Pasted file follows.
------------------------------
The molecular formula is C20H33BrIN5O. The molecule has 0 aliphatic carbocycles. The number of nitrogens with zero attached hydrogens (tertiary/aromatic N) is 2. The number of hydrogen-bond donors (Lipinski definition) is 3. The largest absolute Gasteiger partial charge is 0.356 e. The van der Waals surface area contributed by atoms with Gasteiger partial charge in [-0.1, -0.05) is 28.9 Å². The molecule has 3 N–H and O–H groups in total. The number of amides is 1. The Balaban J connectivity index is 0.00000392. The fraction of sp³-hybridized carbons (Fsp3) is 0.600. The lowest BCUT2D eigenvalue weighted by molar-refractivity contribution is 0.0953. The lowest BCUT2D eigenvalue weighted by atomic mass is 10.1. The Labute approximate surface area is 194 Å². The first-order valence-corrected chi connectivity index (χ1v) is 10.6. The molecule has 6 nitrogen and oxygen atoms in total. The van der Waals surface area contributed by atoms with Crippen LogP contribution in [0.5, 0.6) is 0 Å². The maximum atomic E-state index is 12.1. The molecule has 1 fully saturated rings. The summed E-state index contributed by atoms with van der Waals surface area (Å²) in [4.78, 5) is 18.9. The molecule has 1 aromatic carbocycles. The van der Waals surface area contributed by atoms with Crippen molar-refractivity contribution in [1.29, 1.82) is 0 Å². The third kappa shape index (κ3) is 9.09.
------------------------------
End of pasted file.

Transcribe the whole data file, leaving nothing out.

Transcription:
The molecular formula is C20H33BrIN5O. The molecule has 0 aliphatic carbocycles. The number of nitrogens with zero attached hydrogens (tertiary/aromatic N) is 2. The number of hydrogen-bond donors (Lipinski definition) is 3. The largest absolute Gasteiger partial charge is 0.356 e. The van der Waals surface area contributed by atoms with Gasteiger partial charge in [-0.1, -0.05) is 28.9 Å². The molecule has 3 N–H and O–H groups in total. The number of amides is 1. The Balaban J connectivity index is 0.00000392. The fraction of sp³-hybridized carbons (Fsp3) is 0.600. The lowest BCUT2D eigenvalue weighted by molar-refractivity contribution is 0.0953. The lowest BCUT2D eigenvalue weighted by atomic mass is 10.1. The Labute approximate surface area is 194 Å². The first-order valence-corrected chi connectivity index (χ1v) is 10.6. The molecule has 6 nitrogen and oxygen atoms in total. The van der Waals surface area contributed by atoms with Crippen LogP contribution in [0.5, 0.6) is 0 Å². The maximum atomic E-state index is 12.1. The molecule has 1 fully saturated rings. The summed E-state index contributed by atoms with van der Waals surface area (Å²) in [4.78, 5) is 18.9. The molecule has 1 aromatic carbocycles. The van der Waals surface area contributed by atoms with Crippen molar-refractivity contribution in [1.29, 1.82) is 0 Å². The third kappa shape index (κ3) is 9.09.